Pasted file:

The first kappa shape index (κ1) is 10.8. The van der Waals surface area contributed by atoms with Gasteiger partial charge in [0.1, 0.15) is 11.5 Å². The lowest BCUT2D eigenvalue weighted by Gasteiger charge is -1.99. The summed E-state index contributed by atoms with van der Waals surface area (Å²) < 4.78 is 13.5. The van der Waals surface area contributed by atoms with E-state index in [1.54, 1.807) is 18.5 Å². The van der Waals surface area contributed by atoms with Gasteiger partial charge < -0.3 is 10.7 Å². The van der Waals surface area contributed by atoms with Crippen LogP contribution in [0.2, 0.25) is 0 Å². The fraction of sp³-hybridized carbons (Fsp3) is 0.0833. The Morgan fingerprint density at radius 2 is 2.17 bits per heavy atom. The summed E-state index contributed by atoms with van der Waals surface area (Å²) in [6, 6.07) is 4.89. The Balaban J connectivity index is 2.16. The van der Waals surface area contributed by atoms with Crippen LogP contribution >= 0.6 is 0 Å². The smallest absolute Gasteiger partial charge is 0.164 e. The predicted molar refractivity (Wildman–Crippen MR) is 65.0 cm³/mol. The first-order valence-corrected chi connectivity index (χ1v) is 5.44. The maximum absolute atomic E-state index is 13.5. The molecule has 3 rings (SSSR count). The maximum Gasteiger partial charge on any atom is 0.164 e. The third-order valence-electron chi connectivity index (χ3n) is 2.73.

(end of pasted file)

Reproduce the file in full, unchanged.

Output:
The first kappa shape index (κ1) is 10.8. The van der Waals surface area contributed by atoms with Gasteiger partial charge in [0.1, 0.15) is 11.5 Å². The lowest BCUT2D eigenvalue weighted by Gasteiger charge is -1.99. The summed E-state index contributed by atoms with van der Waals surface area (Å²) < 4.78 is 13.5. The van der Waals surface area contributed by atoms with E-state index in [1.54, 1.807) is 18.5 Å². The van der Waals surface area contributed by atoms with Gasteiger partial charge < -0.3 is 10.7 Å². The van der Waals surface area contributed by atoms with Crippen LogP contribution in [0.2, 0.25) is 0 Å². The fraction of sp³-hybridized carbons (Fsp3) is 0.0833. The Morgan fingerprint density at radius 2 is 2.17 bits per heavy atom. The summed E-state index contributed by atoms with van der Waals surface area (Å²) in [6, 6.07) is 4.89. The Balaban J connectivity index is 2.16. The van der Waals surface area contributed by atoms with Crippen LogP contribution >= 0.6 is 0 Å². The smallest absolute Gasteiger partial charge is 0.164 e. The predicted molar refractivity (Wildman–Crippen MR) is 65.0 cm³/mol. The first-order valence-corrected chi connectivity index (χ1v) is 5.44. The maximum absolute atomic E-state index is 13.5. The molecule has 3 rings (SSSR count). The maximum Gasteiger partial charge on any atom is 0.164 e. The third-order valence-electron chi connectivity index (χ3n) is 2.73.